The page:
Dec 9, 2009
Unless you've been in France this week, you've missed the tenth annual Fete des Lumieres in Lyon. Actually, folks in Lyon have been lighting up the town on December 8 every year since 1852, but it's only since 1999 that the festival of lights has been cranked up into a multi-day techno-extravaganza. City squares, walls of buildings, even bushes in the parks are not just brightly lit but orchestrated into animated light-show productions.
A city park, for example, goes through all the seasons of the year in ten minutes: snow falls and melts, trees burst into bloom, the grass turns green, flowers beds sprout and bloom and fade, leaves turn red and gold and fall swirling to the earth. Since you and I weren't there, we're probably limited to a virtual experience of the spectacle; try Youtubing it.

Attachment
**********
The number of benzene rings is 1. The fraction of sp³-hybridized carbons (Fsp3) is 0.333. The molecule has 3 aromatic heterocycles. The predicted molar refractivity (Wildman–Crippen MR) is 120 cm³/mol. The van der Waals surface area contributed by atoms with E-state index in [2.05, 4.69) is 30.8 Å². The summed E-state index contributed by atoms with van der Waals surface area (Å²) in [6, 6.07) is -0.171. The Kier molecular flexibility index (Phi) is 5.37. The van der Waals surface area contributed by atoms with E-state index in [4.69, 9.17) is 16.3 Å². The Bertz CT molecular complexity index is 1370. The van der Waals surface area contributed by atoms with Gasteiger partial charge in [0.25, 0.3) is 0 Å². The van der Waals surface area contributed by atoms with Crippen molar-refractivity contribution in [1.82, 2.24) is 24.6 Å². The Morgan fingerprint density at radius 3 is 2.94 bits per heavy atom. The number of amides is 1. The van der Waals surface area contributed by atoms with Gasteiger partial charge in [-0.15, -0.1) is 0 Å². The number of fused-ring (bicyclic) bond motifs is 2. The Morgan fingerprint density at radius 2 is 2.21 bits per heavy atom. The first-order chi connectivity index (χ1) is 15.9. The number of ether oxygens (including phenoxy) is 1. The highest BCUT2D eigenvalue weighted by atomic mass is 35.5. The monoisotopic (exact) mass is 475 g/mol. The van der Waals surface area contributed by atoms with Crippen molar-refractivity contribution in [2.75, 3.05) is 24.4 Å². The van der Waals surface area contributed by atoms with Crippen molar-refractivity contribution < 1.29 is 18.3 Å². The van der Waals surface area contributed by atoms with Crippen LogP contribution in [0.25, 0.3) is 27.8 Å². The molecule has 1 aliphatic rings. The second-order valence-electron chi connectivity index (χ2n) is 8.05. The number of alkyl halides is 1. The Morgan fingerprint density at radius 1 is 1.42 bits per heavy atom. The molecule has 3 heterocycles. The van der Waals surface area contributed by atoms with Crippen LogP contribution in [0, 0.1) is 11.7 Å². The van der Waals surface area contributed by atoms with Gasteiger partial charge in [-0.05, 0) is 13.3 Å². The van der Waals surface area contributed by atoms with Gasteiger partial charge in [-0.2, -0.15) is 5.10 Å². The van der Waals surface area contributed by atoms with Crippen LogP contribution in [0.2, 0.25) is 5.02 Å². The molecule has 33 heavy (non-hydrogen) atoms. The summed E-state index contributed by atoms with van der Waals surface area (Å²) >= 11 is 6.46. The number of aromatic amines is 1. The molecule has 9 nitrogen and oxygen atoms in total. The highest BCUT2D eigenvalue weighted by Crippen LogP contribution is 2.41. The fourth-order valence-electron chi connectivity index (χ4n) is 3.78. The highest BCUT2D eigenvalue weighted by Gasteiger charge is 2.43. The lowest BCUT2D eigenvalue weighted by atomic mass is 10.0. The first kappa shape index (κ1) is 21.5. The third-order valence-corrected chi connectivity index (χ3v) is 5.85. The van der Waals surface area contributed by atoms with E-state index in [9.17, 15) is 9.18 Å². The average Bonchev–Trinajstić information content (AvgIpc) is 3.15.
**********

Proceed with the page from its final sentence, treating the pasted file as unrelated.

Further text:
The fountain in Lyon's downtown city plaza has been lit up like the Trevi in Fellini's "La Dolce Vita." Characters from 1960s Italian cinema stroll the square. Meanwhile, at the city cathedral, beams of light recapitulate in a few minutes the three centuries of contruction that created the Gothic structure; the effect is of empty space yielding to posts and beams and then courses of stone and arches and statuary and gold leaf.
The church in this photo, Saint Nizier, is lit for a quieter, subtler theme. It's been given two eyes, one brown and one blue, and they move. The whole building seems to move--it breathes in and out, in and out.
Too bad we missed it. Four million people were there.